90% of the time, speakers of English use just 7,500 words in speech and writing. These words appear in red, and are graded with stars. One-star words are frequent, two-star words are more frequent, and three-star words are the most frequent.
The thesaurus of synonyms and related words is fully integrated into the dictionary. Click on the thesaurus category heading under the button in an entry to see the synonyms and related words for that meaning.
Can is usually followed by an infinitive without ‘to’: I can speak French. Sometimes it is used without a following infinitive: ♦ Come and help us, if you can.
Can does not change its form, so the third person singular form does not end in ‘-s’: She can speak Japanese.
Questions and negatives are formed without ‘do’: Can you swim?
The negative form of can is cannot: We cannot allow this behaviour to continue.Cannot is often shortened in conversation or informal writing to can’t: ♦ I can’t find my brown jacket.
Can is often used in question tags: They can’t hear us, can they?
Can has no participles and no infinitive form. Be able to is used as the infinitive to show ability or possibility: I want to be able to choose my own career.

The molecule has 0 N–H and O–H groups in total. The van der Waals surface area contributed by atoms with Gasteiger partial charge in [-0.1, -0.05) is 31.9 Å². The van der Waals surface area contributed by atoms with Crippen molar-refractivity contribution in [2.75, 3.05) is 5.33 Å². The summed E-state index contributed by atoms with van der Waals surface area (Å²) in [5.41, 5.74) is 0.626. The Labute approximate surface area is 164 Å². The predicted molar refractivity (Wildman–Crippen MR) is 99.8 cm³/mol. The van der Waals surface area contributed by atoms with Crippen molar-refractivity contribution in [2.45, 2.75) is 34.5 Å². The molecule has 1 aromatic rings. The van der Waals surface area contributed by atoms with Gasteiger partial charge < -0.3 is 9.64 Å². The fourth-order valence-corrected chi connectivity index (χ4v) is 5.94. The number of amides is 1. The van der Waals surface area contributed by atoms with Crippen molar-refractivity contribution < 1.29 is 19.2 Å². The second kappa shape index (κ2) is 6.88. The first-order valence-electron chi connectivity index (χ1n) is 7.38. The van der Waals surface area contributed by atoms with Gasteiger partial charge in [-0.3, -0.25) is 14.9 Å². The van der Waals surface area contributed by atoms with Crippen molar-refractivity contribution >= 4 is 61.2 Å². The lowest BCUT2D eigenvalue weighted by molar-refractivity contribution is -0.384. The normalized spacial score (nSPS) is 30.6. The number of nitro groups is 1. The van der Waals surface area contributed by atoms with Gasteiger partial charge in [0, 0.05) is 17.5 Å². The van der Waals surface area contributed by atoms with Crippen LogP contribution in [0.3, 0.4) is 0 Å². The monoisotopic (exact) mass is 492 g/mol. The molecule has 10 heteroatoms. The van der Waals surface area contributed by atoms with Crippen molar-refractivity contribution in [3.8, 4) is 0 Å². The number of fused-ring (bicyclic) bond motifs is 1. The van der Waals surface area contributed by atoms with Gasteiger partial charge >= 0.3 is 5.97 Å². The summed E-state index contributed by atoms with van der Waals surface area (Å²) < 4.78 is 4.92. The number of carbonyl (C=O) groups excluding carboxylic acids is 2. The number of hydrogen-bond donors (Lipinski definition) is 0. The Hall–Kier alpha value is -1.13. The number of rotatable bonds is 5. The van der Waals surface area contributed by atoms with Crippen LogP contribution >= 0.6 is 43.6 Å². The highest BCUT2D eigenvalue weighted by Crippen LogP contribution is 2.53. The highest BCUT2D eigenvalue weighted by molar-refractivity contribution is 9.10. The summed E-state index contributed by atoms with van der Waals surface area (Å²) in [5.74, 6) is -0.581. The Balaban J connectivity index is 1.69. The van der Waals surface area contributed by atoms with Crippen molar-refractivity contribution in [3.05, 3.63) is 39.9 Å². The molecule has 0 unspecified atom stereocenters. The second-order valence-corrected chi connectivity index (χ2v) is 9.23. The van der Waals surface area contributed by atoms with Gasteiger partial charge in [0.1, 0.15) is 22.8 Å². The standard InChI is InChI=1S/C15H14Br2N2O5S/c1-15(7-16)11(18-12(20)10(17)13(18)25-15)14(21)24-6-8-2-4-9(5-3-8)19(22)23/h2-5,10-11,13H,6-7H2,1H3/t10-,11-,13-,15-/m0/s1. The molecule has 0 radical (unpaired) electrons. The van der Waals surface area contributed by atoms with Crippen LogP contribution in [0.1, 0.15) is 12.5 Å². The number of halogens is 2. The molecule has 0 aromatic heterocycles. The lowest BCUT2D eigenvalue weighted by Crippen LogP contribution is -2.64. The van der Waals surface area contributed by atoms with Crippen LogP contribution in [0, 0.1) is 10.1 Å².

Could is used as the past tense of can when it means that someone had the ability to do something, or that something was possible: New York was a place where anyone could start a business. But was/were able to is used for saying that someone actually succeeded in doing something: ♦ By climbing on the table he was able to reach the window.
There is no future tense of can, but will be able to is used for saying that someone will have the ability to do something or that something will be possible in the future, especially after a long time: She’ll be able to walk soon. ♦ A hundred years from now people will be able to visit Mars.Can is usually used when planning or deciding about the near future: ♦ We can go shopping tomorrow.
There is no perfect tense of can, so has/have been able to is used: I haven’t been able to phone my parents yet.